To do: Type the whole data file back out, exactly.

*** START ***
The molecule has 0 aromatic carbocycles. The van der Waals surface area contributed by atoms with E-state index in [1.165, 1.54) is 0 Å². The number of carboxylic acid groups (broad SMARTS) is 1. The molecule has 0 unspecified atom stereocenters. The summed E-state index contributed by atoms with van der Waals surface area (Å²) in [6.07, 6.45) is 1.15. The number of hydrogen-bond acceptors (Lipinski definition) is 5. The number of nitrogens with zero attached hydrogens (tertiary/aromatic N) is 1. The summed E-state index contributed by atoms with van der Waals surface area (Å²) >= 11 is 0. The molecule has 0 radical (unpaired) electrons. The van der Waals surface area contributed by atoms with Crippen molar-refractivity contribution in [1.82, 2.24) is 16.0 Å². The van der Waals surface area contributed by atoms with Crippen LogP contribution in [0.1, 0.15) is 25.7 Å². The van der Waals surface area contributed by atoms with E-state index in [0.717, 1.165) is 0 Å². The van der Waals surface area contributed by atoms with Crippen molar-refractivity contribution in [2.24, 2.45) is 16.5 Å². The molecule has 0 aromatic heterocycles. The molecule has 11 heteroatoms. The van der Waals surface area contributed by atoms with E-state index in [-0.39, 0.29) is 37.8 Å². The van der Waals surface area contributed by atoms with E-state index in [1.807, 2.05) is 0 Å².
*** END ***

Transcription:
The molecule has 0 aromatic carbocycles. The van der Waals surface area contributed by atoms with E-state index in [1.165, 1.54) is 0 Å². The number of carboxylic acid groups (broad SMARTS) is 1. The molecule has 0 unspecified atom stereocenters. The summed E-state index contributed by atoms with van der Waals surface area (Å²) in [6.07, 6.45) is 1.15. The number of hydrogen-bond acceptors (Lipinski definition) is 5. The number of nitrogens with zero attached hydrogens (tertiary/aromatic N) is 1. The summed E-state index contributed by atoms with van der Waals surface area (Å²) >= 11 is 0. The molecule has 0 radical (unpaired) electrons. The van der Waals surface area contributed by atoms with Crippen molar-refractivity contribution in [1.82, 2.24) is 16.0 Å². The van der Waals surface area contributed by atoms with Crippen LogP contribution in [0.1, 0.15) is 25.7 Å². The van der Waals surface area contributed by atoms with E-state index in [0.717, 1.165) is 0 Å². The van der Waals surface area contributed by atoms with Crippen molar-refractivity contribution in [2.24, 2.45) is 16.5 Å². The molecule has 0 aromatic heterocycles. The molecule has 11 heteroatoms. The van der Waals surface area contributed by atoms with E-state index in [-0.39, 0.29) is 37.8 Å². The van der Waals surface area contributed by atoms with E-state index in [1.807, 2.05) is 0 Å².